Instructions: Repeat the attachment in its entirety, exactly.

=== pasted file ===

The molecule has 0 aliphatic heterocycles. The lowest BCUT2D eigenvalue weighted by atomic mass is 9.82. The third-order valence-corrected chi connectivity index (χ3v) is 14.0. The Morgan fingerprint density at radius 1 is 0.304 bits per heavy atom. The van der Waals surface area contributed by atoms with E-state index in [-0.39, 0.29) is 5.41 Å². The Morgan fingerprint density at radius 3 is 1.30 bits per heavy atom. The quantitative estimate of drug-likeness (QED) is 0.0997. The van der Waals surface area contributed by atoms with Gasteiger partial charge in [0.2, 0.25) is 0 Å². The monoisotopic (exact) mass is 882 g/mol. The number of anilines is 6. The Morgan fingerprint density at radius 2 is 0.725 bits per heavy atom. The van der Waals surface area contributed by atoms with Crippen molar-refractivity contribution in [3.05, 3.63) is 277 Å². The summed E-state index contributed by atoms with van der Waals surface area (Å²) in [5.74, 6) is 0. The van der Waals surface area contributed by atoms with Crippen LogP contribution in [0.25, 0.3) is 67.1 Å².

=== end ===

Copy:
The molecule has 0 aliphatic heterocycles. The lowest BCUT2D eigenvalue weighted by atomic mass is 9.82. The third-order valence-corrected chi connectivity index (χ3v) is 14.0. The Morgan fingerprint density at radius 1 is 0.304 bits per heavy atom. The van der Waals surface area contributed by atoms with E-state index in [-0.39, 0.29) is 5.41 Å². The Morgan fingerprint density at radius 3 is 1.30 bits per heavy atom. The quantitative estimate of drug-likeness (QED) is 0.0997. The van der Waals surface area contributed by atoms with Gasteiger partial charge in [0.2, 0.25) is 0 Å². The monoisotopic (exact) mass is 882 g/mol. The number of anilines is 6. The Morgan fingerprint density at radius 2 is 0.725 bits per heavy atom. The van der Waals surface area contributed by atoms with Crippen molar-refractivity contribution in [3.05, 3.63) is 277 Å². The summed E-state index contributed by atoms with van der Waals surface area (Å²) in [5.74, 6) is 0. The van der Waals surface area contributed by atoms with Crippen LogP contribution in [0.25, 0.3) is 67.1 Å².